Fuel tank manufacturers and suppliers also recognise that they have a role to play in helping reduce theft from their products. Earlier this year, Harlequin Oil Tanks from Moira, Co. Armagh teamed up with the West Oxfordshire Community Safety Partnership to promote the importance of taking measures to prevent crime in rural areas.
“We have introduced a range of security features on our full range of bunded oil tanks and bunded diesel tanks that make them among the most secure on the market,” says Harlequin Oil Tanks area sales manager Paul Molle. “Quite often the contents of a tank are more valuable than the tank itself, so we realise the importance of making our products as safe and secure as possible for our customers.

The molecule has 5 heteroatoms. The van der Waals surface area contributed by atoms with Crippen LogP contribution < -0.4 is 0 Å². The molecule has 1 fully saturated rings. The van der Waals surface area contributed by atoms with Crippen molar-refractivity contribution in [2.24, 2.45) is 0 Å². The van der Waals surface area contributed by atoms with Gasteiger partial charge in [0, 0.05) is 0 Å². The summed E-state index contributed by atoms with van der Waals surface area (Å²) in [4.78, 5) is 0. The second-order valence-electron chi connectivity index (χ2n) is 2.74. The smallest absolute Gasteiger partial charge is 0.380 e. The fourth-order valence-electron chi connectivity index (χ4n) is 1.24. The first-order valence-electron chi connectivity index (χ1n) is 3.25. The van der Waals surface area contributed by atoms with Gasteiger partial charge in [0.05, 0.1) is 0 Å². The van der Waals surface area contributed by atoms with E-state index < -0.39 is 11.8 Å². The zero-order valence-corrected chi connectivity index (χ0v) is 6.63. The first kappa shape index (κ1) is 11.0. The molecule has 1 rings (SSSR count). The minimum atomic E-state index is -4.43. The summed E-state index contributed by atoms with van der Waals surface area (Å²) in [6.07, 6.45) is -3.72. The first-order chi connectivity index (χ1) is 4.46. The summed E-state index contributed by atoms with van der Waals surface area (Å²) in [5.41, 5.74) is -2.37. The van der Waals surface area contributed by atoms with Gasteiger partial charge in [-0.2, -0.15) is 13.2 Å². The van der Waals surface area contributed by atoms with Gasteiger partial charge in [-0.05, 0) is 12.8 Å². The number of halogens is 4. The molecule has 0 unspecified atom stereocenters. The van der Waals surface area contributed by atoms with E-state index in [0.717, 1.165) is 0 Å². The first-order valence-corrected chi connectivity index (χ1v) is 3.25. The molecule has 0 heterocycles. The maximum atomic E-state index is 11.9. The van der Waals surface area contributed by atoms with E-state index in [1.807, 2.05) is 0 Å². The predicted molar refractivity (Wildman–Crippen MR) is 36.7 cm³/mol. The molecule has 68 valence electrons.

“All Harlequin oil tanks and diesel tanks are now available with the option of a Spinsecure lock for the tank manhole lid or door, as well as a Yale Alarm Lock, which can be fitted to the tank’s fill and inspection points and will sound a 100 decibel alarm in the event of the lock being disturbed. An optional motion sensor will also provide an audible alert in the event of the tank experiencing movement of any kind.”
Operating from purpose-built production and distribution facilities in the heart of Northern Ireland, the Harlequin tank range is produced by Clarehill Plastics Ltd, who pioneered the development of rotationally moulded plastic storage tanks in 1981.
Harlequin distributors include Tanks’R’Us, a division of W. H. Dale Ltd of Thornton Curtis, Lincolnshire, who sell both plastic and steel diesel tanks to customers nationwide.
“Our experience in the diesel tank market has shown that plastic tanks are not for everyone, but if you can site it in a secure location, the Harlequin tanks are as good as they get,” Jago Chapman of Tank’R’Us says. “While most manufacturers go for a wall thickness that meets the industry standard of 4.3mm, Harlequin’s tanks feature walls 6.3mm thick.”